That’s the title of a novel by the American writer John Franklin Bardin, first published, to an underwhelming reception, in 1948. Penguin republished it in their well-known green covered Crime series much later; presumably they thought that pretending it was a ‘crime’ novel would increase sales. The blurb by Julian Symons (who should have known better and perhaps did, but many are the things people will do if paid) says it ‘belongs to the world of Highsmith and even Poe’, which is nonsense. It belongs, if anywhere, to the very small group — hardly a ‘genre’ — of convincing accounts of psychosis.
The story concerns a concert harpsichord player, who has a mental breakdown following her seduction as a student by a predatory folk-singer. Thereafter she becomes increasingly doolally, the momentum of her madness being given fresh impulse every now and again by the re-appearance (real or imaginary) of the folk-singer with his signature tune, the old black plantation song ‘The Blue-Tailed Fly’.
For most of the book the protagonist is pretty obviously psychotic. One plausible aetiology of psychosis is that the psychotic, finding the ‘real’ world intolerable, retreats into a made-up one. He or she can get away with this indefinitely, provided that the rules of the made-up world don’t make him or her do anything socially unacceptable, and provided no-one tries to ‘cure’ him. (As Ronnie Laing said, curing is for bacon, not people.) Margaret Thatcher, for instance, was so well-surrounded by a wall of sycophants that she was able to believe right to the end that the world was exactly as she told us it was. It is only when something goes ‘wrong’ that the psychotic falls into a chaotic hell. Very often, as in this book, what goes wrong is the well-meaning but disastrous efforts of therapists, friends and relatives to convince the psychotic that her world is not the ‘real’ one: to the extent that these efforts succeed, her suffering increases and will often be so intense as to kill her. There is some truth in the old-fashioned notion that madmen should be ‘humoured’.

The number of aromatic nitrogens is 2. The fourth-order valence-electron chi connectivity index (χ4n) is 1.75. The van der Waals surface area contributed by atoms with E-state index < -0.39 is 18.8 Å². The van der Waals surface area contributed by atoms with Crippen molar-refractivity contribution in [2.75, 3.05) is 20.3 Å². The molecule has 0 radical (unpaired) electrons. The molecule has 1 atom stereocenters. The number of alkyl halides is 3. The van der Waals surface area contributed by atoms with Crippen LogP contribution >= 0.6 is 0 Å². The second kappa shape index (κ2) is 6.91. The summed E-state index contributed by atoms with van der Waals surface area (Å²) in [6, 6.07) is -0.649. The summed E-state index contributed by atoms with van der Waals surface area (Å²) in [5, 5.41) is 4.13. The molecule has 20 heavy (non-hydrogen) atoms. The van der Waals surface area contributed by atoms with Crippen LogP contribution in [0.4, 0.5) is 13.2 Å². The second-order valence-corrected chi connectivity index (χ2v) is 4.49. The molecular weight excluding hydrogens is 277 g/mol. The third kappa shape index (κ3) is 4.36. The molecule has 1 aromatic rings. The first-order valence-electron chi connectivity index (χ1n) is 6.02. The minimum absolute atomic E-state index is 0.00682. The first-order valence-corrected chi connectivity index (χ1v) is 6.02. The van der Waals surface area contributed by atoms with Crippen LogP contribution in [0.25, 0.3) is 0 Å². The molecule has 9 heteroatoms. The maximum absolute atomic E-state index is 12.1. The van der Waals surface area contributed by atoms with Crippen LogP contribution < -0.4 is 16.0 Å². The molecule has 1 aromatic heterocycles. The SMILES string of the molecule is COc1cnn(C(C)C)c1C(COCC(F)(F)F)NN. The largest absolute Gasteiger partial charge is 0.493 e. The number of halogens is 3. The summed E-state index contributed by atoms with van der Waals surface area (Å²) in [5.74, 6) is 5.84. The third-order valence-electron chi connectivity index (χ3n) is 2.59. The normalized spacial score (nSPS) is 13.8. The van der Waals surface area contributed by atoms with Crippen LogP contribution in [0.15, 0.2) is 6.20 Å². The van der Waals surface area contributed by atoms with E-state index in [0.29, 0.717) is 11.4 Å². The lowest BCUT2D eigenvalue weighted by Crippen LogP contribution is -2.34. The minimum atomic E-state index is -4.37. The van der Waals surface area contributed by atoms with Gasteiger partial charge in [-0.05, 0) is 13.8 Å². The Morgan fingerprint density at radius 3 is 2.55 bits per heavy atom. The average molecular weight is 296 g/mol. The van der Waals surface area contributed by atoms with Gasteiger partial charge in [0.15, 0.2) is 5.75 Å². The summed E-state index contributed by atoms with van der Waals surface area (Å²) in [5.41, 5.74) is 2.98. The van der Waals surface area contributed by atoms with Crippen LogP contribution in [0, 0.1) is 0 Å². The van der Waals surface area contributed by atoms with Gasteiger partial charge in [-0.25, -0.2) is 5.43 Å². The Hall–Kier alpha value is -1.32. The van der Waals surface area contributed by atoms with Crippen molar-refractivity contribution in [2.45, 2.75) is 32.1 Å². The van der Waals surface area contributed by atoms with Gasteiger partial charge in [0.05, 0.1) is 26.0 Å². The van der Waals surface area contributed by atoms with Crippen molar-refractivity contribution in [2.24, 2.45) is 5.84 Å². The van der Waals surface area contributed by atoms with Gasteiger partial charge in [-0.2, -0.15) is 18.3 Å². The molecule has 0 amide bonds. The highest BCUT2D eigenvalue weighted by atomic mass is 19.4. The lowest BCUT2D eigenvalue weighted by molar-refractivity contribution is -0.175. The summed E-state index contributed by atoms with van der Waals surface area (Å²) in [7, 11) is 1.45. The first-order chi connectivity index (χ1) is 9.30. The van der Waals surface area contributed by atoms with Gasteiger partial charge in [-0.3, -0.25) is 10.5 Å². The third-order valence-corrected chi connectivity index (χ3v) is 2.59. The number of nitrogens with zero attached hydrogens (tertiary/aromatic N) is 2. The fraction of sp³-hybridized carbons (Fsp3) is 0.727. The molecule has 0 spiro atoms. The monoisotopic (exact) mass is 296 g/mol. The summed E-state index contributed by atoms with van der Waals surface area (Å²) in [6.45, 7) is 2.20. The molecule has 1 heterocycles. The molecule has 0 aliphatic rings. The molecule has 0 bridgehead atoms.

This is a fascinating book, but its republication in an inappropriate series is likely to decrease rather than increase its readership: people looking for a detective story will give up after a few pages, and people looking for accounts of madness are unlikely to look at green-covered Penguins. Fortunately I am usually on the look-out for both, which is how I came to read it. I was lucky to find a copy; I recommend it to anyone else who can find another; I’m keeping mine.